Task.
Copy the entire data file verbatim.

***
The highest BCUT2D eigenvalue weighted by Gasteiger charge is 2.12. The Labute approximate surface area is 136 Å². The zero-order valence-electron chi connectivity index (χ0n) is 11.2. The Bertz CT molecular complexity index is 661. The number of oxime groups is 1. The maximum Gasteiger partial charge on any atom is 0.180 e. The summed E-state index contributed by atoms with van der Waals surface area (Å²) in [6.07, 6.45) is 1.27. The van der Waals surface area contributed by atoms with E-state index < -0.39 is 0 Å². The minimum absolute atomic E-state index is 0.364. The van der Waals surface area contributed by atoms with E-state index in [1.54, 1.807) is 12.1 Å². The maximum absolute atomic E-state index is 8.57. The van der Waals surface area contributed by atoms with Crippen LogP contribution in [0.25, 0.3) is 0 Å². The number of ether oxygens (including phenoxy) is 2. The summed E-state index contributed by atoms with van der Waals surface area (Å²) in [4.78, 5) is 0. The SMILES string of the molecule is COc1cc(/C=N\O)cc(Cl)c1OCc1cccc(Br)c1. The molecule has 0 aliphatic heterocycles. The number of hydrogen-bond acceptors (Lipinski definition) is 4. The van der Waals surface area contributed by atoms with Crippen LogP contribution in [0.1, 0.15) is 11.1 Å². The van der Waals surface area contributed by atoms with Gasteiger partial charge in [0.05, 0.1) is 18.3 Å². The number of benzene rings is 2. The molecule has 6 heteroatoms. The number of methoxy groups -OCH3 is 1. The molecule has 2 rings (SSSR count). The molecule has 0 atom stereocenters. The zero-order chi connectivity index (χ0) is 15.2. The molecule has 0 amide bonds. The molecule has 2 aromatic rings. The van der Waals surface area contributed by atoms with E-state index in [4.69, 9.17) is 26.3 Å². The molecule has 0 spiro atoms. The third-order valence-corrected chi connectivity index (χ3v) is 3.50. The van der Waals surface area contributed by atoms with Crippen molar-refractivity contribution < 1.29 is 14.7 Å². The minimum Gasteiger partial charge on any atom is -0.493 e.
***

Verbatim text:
The highest BCUT2D eigenvalue weighted by Gasteiger charge is 2.12. The Labute approximate surface area is 136 Å². The zero-order valence-electron chi connectivity index (χ0n) is 11.2. The Bertz CT molecular complexity index is 661. The number of oxime groups is 1. The maximum Gasteiger partial charge on any atom is 0.180 e. The summed E-state index contributed by atoms with van der Waals surface area (Å²) in [6.07, 6.45) is 1.27. The van der Waals surface area contributed by atoms with E-state index < -0.39 is 0 Å². The minimum absolute atomic E-state index is 0.364. The van der Waals surface area contributed by atoms with E-state index in [1.54, 1.807) is 12.1 Å². The maximum absolute atomic E-state index is 8.57. The van der Waals surface area contributed by atoms with Crippen LogP contribution in [0.25, 0.3) is 0 Å². The number of ether oxygens (including phenoxy) is 2. The summed E-state index contributed by atoms with van der Waals surface area (Å²) in [4.78, 5) is 0. The SMILES string of the molecule is COc1cc(/C=N\O)cc(Cl)c1OCc1cccc(Br)c1. The molecule has 0 aliphatic heterocycles. The number of hydrogen-bond acceptors (Lipinski definition) is 4. The van der Waals surface area contributed by atoms with Crippen LogP contribution in [0.1, 0.15) is 11.1 Å². The van der Waals surface area contributed by atoms with Gasteiger partial charge in [0.05, 0.1) is 18.3 Å². The number of benzene rings is 2. The molecule has 6 heteroatoms. The number of methoxy groups -OCH3 is 1. The molecule has 2 rings (SSSR count). The molecule has 0 atom stereocenters. The zero-order chi connectivity index (χ0) is 15.2. The molecule has 0 amide bonds. The molecule has 2 aromatic rings. The van der Waals surface area contributed by atoms with E-state index in [4.69, 9.17) is 26.3 Å². The molecule has 0 spiro atoms. The third-order valence-corrected chi connectivity index (χ3v) is 3.50. The van der Waals surface area contributed by atoms with Crippen molar-refractivity contribution < 1.29 is 14.7 Å². The minimum Gasteiger partial charge on any atom is -0.493 e.